We need mental health resources in K-12 schools now

Sile Surman, Columnist

As one of many college students taking online classes, readjusting didn’t come easily to me. With that said, I truly can’t imagine what grade school-aged kids are going through right now. I am genuinely worried about their mental health, especially with the current pandemic conditions. With possible budget cuts to school-based mental health programs across the country, we need to make mental health support a priority in elementary schools, middle schools and high schools everywhere.

Every year in the U.S., one in six children between the ages of 6-17 struggles with a mental illness. With the challenges brought about by the pandemic, families and children are experiencing unprecedented hardships. Social isolation, changing financial circumstances and concern for family members related to the virus all contribute to current stress in children and teens. Kids everywhere are cut off from regular social interaction and left alone to handle emotional stress. The collapse of social support networks causes further distress in isolated kids. Financial troubles, job loss and housing expenses all add to fear and worry for children in affected households. These conditions increase the risk of short-term and long-term mental health issues for this population.

The effects of the COVID-19 pandemic show the dire need for mental health professionals in K-12 schools. Counselors and social workers provide essential support for students who are struggling, especially for families who cannot afford external therapy.

At my high school, many students depended on those resources for support. Outside options are often incredibly expensive and financially inaccessible.

Parents everywhere are placed in the tough situation of either sending their kids back to school or keeping them at home with online learning. Many worry about the effects of social isolation and are concerned about their children’s well being. Regardless, the reduced interactions with teachers and peers have negatively impacted social and emotional growth as a result. If their children have access to school programs that address these problems, this can reassure worried parents.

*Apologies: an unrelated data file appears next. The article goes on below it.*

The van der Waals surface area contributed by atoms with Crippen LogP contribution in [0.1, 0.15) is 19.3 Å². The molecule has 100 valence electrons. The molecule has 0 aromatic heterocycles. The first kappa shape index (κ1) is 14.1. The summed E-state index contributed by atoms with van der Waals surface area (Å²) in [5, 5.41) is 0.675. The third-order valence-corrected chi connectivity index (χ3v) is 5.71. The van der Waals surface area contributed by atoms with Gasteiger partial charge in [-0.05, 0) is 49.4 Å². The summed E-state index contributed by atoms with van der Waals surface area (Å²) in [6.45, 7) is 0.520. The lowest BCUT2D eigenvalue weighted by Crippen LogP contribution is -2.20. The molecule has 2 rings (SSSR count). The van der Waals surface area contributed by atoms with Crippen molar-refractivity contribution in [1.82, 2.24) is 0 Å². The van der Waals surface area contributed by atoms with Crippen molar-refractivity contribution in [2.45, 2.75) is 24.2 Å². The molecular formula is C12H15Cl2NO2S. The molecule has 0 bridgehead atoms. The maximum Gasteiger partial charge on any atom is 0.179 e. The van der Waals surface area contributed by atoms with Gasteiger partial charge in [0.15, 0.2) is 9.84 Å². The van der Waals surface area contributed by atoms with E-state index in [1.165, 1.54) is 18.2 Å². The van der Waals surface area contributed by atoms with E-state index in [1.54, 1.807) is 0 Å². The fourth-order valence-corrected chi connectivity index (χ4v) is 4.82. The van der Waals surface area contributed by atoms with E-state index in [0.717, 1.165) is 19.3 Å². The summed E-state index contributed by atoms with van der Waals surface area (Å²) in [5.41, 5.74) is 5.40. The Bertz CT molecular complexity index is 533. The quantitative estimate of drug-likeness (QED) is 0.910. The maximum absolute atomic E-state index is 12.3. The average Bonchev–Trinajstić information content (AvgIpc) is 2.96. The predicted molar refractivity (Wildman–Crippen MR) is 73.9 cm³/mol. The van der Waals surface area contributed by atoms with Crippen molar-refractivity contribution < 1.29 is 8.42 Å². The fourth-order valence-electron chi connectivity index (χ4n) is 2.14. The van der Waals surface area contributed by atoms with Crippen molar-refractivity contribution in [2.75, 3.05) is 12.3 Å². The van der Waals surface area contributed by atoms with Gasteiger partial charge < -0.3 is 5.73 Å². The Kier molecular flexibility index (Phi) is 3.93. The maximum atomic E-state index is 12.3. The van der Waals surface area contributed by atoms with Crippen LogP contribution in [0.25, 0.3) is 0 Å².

Some states have already recognized this need and increased the funding of mental health programs in schools. Unfortunately, others have considered cutting funding due to budget deficits. 

Illustration by Kiara Paninos.

In Washington state, public school systems are expected to provide access to mental health professionals, like school counselors, psychologists or social workers. With changing circumstances under the COVID-19 pandemic, schools have become an especially critical resource for struggling students. 

Children and teens are an incredibly resilient bunch, but I feel for the kids who are in this tough situation. If I were in this situation right now, I would be grateful for any support that I could get. Now, more than ever, access to mental health resources is critical for academic performance and emotional welfare. Students in unstable households and low-income families especially depend on the presence of support networks and trained mental health professionals.

With the increasing possibility of exacerbated mental health crises in schools due to the pandemic, state and local mental health budgets should not be cut as a result of deficits. Instead, the funding should remain intact because these programs provide essential support for students struggling to adapt and cope with the circumstances.

Dealing with mental illness right now can be an especially isolating experience in this pandemic. Let’s not leave kids and teens behind to struggle alone.